[Date Prev][Date Next] [Thread Prev][Thread Next] [Date Index] [Thread Index]

Re: ssh-vs-rsh benchmark result

On Fri, Aug 30, 2002 at 09:15:42AM -0700, A.J. Rossini wrote:
> This depends on how exactly the ssh/rsh connection is being used.  If it
> is to be used as the pipeline for sending data, you are entirely
> correct.  This is not necessarily the case; PVM can be set to use its
> own communications setup, so that ssh is soley to initialize the
> remote node message passing servers.  

   Just to make clear, unencrypted/scarcely-authenticated  communication is
normal for PVM and other parallel libraries.  ssh is only a convenient
(.ssh/authorized_keys) way to start pvm.  In principle you could set up port
forwarding tunnels between all nodes on the cluster and redirect each pvmd
into each of these tunnels.  I've never seen it done, and don't take my word
for it that it's even possible, you'd probably need to set up a lot of
private addresses on each node since you can't control pvm's choice of port

from the README.Debian for pvm:
   Note that using ssh will not gain you much security as the inter-pvm
communications occur over an insecure link, and may be used to start remote
processes.  If you're not doing parallel computation on a private network
(or at least behind a firewall) you are strongly urged to set up a "virtual
private network" using IPSEC, ssh/ppp tunnels, or another similar

   Some channels to consider:

parallel daemon setup	rsh/ssh

launching jobs		inter-pvmd, in clear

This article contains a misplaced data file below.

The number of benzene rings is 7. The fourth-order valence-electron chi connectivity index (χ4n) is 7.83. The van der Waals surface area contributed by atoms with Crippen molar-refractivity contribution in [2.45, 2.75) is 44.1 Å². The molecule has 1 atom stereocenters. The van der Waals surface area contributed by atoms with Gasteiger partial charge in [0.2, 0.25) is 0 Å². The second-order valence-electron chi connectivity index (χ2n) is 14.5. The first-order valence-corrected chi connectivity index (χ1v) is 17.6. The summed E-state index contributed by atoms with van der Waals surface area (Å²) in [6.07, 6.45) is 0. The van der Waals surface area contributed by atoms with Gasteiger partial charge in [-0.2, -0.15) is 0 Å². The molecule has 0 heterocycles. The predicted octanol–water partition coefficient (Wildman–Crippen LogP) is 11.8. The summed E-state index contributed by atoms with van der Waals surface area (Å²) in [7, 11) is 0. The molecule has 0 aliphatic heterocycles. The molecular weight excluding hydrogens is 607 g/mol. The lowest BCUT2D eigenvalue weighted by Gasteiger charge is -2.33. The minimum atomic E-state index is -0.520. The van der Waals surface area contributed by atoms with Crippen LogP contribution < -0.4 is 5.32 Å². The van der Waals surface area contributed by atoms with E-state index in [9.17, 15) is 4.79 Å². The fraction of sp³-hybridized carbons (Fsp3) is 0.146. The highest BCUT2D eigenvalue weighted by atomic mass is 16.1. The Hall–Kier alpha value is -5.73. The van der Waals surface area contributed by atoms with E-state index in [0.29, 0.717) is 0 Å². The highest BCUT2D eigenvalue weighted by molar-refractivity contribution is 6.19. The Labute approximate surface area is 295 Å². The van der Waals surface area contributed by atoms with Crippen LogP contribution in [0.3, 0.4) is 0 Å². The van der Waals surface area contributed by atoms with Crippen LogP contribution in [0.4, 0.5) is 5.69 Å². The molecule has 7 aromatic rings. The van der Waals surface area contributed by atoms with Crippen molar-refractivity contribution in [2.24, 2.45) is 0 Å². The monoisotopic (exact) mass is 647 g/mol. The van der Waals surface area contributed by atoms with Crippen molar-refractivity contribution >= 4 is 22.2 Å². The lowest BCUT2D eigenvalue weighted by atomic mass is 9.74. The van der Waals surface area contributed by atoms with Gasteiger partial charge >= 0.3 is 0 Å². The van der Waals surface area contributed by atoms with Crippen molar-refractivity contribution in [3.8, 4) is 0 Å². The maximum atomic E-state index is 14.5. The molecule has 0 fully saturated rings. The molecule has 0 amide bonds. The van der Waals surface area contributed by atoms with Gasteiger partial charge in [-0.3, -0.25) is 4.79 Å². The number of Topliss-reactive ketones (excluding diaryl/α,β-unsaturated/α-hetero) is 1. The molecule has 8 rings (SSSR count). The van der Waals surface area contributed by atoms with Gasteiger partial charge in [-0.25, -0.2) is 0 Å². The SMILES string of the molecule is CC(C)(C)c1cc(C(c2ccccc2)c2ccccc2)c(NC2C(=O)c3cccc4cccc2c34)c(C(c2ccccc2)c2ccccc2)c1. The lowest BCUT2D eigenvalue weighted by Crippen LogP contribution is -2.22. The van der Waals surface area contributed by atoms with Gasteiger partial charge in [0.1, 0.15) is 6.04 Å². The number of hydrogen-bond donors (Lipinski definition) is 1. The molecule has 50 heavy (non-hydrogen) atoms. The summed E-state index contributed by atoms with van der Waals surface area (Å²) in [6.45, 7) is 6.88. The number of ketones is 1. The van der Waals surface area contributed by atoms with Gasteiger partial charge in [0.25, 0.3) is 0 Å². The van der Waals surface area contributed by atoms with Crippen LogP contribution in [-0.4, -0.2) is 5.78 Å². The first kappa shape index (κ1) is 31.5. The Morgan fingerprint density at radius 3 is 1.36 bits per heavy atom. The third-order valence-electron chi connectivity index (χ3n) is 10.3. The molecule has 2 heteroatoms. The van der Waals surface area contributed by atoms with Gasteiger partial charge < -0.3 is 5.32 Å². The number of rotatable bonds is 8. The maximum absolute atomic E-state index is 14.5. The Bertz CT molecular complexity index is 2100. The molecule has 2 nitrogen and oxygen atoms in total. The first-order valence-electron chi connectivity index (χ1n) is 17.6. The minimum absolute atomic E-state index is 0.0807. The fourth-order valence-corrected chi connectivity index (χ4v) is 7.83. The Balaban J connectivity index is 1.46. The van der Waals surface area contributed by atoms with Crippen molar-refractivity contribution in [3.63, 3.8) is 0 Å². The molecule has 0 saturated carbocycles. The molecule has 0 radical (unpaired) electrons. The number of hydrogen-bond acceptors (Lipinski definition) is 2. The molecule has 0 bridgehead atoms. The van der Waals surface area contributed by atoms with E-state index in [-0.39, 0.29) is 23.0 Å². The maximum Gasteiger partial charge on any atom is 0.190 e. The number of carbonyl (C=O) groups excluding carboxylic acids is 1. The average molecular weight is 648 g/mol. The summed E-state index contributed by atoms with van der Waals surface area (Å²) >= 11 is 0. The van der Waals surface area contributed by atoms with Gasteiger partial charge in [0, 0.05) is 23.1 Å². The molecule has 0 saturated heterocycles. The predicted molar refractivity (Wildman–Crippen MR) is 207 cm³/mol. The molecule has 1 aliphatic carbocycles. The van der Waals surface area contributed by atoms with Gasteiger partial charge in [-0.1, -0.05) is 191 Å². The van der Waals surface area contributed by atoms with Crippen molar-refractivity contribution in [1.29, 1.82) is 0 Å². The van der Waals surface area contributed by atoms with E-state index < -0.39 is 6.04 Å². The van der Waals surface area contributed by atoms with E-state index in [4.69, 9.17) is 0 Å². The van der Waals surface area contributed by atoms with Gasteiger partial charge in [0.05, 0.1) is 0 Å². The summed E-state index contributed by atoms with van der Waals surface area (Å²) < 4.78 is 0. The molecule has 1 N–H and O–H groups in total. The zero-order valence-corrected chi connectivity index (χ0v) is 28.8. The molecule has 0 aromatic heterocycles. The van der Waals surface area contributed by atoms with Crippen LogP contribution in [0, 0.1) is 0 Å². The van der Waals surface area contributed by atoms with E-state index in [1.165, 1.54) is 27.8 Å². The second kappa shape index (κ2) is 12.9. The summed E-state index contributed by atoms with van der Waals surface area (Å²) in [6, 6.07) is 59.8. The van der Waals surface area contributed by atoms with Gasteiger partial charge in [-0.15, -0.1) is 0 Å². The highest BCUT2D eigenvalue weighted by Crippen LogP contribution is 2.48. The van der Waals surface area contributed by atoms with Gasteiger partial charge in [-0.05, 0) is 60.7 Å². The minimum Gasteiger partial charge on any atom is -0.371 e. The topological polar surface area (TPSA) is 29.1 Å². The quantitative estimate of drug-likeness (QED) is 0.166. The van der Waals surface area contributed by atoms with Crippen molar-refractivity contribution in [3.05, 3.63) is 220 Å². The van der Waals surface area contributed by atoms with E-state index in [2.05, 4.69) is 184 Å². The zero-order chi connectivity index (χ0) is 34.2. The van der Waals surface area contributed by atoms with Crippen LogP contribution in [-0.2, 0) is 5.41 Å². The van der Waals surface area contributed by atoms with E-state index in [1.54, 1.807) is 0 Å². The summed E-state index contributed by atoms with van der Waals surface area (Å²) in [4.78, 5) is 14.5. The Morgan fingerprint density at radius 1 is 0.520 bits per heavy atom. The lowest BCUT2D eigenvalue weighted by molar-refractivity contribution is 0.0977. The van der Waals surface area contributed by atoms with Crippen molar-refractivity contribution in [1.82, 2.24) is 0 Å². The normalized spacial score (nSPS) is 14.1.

bulk communications	direct, process-process sockets (or inter-pvmd)

file sharing		optional, PVM will run without a network filesystem,
			but many parallel programs built on top of PVM
			assume shared data, and it is a convenient transport
			mechanism for your binaries.  Most (like NFS) are in
			the clear and not very secure against tampering
			or unauthorized access.

   The MPIs are similar, communicating between nodes in the clear.  Job
launching is implementation specific (each mpirun), and might be done over
ssh/rsh, which would be a win due to the stronger authentication done over
an ssh channel (compared to PVM just trusting a command packet received
over the established inter-pvmd network).

   In short, you should secure your entire network layer (physally, if
performance matters), and not rely on ssh to secure your parallel
communications.  If you're using NFS, you've already decided you trust your
local network, and might as well get the full performance out of your
network without any extra authentication or encryption overhead.

Dr. Drake Diedrich, Head - IT and Communications Unit
John Curtin School of Medical Research, GPO Box 334  Canberra ACT  2601
Voice: +61(2)6125-2528   FAX: +61(2)6247-4823

Reply to: